Jack The Lad

Jack the lad

Here is the story of one of the previous owners of Penraevon. He is Jack Foreman and lived here with his wife Sadie Foreman.

(If you are related to them or knew them I would love to hear from you, and I apologise for any mistakes, mistaken identities or upset).

Why the interest in Jack and Sadie?

Jack and Sadie sound like such modern names, they seem young and fun, a thoroughly modern couple.

He is recorded as being a motor driver when he bought Penraevon in 1943. He bought the house for £1600 (when the average house price in the UK was £835) and sold it 16 months later.

This was during the end of the war, it was a strange time. If your house got bombed there was little recompense (and Leeds got bombed a lot). They bought the house for less than the previous owners had paid in 1925 (£1800).

The Foreman’s used the life insurance policies for them and their children Joyce (1939) and Aubrey (1934) as collateral and took out an interest-only mortgage to pay for the house. It seems like such a big stretch and such a risk to take. And then why did they stay for such a short time?

Jack and Sadie sold the house for £1900 the next year (a £300 profit – roughly a year’s salary, the new owner then sold it three months later for £2500!).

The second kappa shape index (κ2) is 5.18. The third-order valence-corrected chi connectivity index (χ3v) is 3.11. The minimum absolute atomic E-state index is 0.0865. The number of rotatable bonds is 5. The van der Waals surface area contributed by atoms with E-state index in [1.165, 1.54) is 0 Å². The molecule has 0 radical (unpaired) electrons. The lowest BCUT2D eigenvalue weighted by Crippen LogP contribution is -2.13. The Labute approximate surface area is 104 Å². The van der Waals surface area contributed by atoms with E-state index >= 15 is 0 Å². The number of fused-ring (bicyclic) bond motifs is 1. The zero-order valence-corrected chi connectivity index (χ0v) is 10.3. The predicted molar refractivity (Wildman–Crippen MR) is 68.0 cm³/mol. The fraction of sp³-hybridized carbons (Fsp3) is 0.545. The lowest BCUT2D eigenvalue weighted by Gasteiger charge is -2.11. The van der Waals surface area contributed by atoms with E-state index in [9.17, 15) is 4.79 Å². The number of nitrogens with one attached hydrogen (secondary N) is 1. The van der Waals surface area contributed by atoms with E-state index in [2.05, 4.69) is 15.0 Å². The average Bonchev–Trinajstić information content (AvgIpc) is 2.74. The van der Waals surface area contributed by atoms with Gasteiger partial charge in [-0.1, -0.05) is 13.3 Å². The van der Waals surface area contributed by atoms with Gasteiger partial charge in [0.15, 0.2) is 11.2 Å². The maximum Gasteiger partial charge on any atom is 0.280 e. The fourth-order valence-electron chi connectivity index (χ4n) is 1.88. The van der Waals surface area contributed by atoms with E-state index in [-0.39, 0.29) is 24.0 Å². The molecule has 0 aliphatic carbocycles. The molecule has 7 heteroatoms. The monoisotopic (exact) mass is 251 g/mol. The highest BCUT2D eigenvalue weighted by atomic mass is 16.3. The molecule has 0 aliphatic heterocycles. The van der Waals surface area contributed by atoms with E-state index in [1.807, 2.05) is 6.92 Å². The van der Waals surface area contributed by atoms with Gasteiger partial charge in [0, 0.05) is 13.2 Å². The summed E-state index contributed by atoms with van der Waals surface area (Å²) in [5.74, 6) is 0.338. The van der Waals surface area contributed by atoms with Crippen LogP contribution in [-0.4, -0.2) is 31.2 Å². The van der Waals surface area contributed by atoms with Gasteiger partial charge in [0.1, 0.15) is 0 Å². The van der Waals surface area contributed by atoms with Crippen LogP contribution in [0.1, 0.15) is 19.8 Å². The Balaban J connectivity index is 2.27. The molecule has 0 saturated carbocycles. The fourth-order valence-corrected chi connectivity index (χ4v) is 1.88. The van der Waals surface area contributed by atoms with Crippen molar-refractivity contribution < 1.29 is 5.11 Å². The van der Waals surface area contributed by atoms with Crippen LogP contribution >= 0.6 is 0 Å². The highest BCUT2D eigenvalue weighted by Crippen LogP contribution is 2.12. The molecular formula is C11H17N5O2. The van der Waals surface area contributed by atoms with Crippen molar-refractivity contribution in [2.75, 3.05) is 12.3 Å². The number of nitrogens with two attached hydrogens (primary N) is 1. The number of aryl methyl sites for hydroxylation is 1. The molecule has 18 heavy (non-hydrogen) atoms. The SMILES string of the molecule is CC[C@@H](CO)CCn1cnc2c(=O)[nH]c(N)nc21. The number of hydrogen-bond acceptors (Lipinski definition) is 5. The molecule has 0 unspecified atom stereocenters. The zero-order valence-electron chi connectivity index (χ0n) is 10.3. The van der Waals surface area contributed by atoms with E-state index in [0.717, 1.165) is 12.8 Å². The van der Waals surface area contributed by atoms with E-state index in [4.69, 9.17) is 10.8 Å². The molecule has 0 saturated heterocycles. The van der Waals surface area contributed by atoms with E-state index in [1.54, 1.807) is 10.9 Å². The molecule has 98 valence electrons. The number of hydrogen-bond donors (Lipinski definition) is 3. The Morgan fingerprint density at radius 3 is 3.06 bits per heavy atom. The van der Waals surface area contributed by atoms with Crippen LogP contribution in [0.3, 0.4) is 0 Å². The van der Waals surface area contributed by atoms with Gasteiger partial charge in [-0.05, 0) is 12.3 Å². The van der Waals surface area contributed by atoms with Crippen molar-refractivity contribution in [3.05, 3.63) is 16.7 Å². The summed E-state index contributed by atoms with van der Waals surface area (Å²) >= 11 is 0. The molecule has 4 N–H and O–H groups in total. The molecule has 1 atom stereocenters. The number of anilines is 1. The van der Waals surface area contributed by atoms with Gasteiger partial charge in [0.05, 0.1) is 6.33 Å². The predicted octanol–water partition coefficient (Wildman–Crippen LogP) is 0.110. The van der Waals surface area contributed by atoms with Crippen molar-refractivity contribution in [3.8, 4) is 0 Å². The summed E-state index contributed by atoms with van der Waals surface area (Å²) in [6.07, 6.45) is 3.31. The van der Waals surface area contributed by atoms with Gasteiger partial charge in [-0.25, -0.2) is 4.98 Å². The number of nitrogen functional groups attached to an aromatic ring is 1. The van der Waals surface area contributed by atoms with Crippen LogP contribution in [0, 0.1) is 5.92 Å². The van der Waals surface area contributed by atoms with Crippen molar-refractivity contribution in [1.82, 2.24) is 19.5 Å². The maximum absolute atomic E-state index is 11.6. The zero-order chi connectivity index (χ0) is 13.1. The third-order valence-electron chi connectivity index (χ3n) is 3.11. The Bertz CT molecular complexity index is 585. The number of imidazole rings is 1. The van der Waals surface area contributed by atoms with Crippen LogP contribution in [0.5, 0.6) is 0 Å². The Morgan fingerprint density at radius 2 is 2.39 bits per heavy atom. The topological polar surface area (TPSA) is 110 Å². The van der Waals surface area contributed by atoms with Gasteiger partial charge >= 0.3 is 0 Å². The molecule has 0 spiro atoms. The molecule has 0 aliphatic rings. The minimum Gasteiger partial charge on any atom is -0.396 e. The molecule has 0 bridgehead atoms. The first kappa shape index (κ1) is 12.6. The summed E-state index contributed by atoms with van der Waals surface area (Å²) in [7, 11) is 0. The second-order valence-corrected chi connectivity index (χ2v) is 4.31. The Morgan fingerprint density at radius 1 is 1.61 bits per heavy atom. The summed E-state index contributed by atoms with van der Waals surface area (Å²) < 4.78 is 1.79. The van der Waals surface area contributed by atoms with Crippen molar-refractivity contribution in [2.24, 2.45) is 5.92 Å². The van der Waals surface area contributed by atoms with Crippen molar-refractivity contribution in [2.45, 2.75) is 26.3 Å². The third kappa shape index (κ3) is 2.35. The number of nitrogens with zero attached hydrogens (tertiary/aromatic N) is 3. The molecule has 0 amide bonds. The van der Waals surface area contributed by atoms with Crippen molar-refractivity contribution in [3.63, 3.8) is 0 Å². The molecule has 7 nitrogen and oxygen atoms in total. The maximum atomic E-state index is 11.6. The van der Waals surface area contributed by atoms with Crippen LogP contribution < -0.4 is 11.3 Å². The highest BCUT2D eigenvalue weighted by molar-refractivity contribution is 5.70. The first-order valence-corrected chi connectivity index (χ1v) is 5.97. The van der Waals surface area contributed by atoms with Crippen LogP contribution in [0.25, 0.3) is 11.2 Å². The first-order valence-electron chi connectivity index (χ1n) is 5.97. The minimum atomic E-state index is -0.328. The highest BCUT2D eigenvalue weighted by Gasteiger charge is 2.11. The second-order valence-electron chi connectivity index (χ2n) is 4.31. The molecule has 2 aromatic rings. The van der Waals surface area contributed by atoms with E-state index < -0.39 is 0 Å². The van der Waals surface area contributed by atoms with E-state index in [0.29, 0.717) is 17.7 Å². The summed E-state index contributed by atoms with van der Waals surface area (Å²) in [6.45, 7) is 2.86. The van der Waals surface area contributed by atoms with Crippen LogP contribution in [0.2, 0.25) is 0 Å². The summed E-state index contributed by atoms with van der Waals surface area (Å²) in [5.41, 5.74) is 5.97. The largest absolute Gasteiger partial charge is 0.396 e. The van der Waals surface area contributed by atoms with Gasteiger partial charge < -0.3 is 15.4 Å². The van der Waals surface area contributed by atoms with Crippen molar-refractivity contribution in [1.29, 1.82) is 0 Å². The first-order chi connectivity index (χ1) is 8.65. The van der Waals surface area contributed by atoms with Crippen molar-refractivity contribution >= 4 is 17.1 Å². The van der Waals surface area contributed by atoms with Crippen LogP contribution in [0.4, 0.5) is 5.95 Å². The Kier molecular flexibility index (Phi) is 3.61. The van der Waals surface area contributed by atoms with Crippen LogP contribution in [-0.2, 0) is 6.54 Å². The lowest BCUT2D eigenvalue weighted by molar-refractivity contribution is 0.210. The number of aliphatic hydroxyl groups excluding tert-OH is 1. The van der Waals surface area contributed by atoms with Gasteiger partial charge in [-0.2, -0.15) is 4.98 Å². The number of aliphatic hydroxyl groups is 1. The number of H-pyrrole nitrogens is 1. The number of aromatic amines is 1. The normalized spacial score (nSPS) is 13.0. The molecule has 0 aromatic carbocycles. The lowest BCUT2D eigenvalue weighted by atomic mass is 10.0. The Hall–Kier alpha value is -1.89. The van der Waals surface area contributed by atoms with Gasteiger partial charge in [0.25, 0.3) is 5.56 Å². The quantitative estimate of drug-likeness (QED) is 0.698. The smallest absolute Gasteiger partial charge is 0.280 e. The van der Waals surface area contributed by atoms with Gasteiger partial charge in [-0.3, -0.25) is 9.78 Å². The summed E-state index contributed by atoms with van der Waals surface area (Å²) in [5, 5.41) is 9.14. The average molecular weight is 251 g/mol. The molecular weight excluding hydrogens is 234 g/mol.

A little digging around was called for

Initially, I could find little recorded about them. they only appear in the 1939 census and sadly in their death records. I tried a newspaper search and then they appeared.

Jack the Lad

42 Samuel Street courtesy of Leodis

In 1927 Jack Foreman of Samuel Street was charged with stealing a car in Chapeltown from the Rugby League Head offices. He is 17 and along with 2 friends seems to have been involved in a speight of car thefts. The car belonged to a salesman for Fattorini’s a still famous Jewellers who created the Northern Rugby Football Union Challenge Cup. In 1896 Fattorini’s of Bradford was commissioned to manufacture the Challenge Cup and also supplied three-guineas winners’ medals then valued at thirty shillings.

The RFL moved into permanent headquarters in 1922 at 180 Chapeltown Road, Leeds, where it stayed for 73 years before leaving in 1995. It was near here that Jack and his friends spotted the opportunity.